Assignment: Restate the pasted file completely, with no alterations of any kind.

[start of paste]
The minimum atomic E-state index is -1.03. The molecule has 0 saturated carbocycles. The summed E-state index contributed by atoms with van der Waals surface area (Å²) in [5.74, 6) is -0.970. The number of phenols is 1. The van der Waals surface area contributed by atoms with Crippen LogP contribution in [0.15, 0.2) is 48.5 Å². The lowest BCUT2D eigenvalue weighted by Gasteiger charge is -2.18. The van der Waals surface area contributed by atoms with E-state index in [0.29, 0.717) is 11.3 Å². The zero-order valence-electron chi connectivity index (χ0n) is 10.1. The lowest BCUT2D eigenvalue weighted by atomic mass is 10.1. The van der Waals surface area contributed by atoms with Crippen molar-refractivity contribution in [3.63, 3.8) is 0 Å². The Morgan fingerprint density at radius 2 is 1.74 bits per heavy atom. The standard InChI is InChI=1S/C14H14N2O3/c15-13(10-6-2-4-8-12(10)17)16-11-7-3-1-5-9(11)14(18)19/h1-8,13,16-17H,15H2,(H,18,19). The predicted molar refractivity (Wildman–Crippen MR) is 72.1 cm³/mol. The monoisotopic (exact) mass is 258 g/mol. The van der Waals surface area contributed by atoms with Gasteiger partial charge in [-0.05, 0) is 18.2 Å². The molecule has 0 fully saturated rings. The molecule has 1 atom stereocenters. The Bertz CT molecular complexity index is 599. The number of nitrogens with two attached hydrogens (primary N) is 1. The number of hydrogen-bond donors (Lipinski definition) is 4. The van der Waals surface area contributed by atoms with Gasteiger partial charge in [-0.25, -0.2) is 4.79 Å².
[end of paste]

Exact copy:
The minimum atomic E-state index is -1.03. The molecule has 0 saturated carbocycles. The summed E-state index contributed by atoms with van der Waals surface area (Å²) in [5.74, 6) is -0.970. The number of phenols is 1. The van der Waals surface area contributed by atoms with Crippen LogP contribution in [0.15, 0.2) is 48.5 Å². The lowest BCUT2D eigenvalue weighted by Gasteiger charge is -2.18. The van der Waals surface area contributed by atoms with E-state index in [0.29, 0.717) is 11.3 Å². The zero-order valence-electron chi connectivity index (χ0n) is 10.1. The lowest BCUT2D eigenvalue weighted by atomic mass is 10.1. The van der Waals surface area contributed by atoms with Crippen molar-refractivity contribution in [3.63, 3.8) is 0 Å². The Morgan fingerprint density at radius 2 is 1.74 bits per heavy atom. The standard InChI is InChI=1S/C14H14N2O3/c15-13(10-6-2-4-8-12(10)17)16-11-7-3-1-5-9(11)14(18)19/h1-8,13,16-17H,15H2,(H,18,19). The predicted molar refractivity (Wildman–Crippen MR) is 72.1 cm³/mol. The monoisotopic (exact) mass is 258 g/mol. The van der Waals surface area contributed by atoms with Gasteiger partial charge in [-0.05, 0) is 18.2 Å². The molecule has 0 fully saturated rings. The molecule has 1 atom stereocenters. The Bertz CT molecular complexity index is 599. The number of nitrogens with two attached hydrogens (primary N) is 1. The number of hydrogen-bond donors (Lipinski definition) is 4. The van der Waals surface area contributed by atoms with Gasteiger partial charge in [-0.25, -0.2) is 4.79 Å².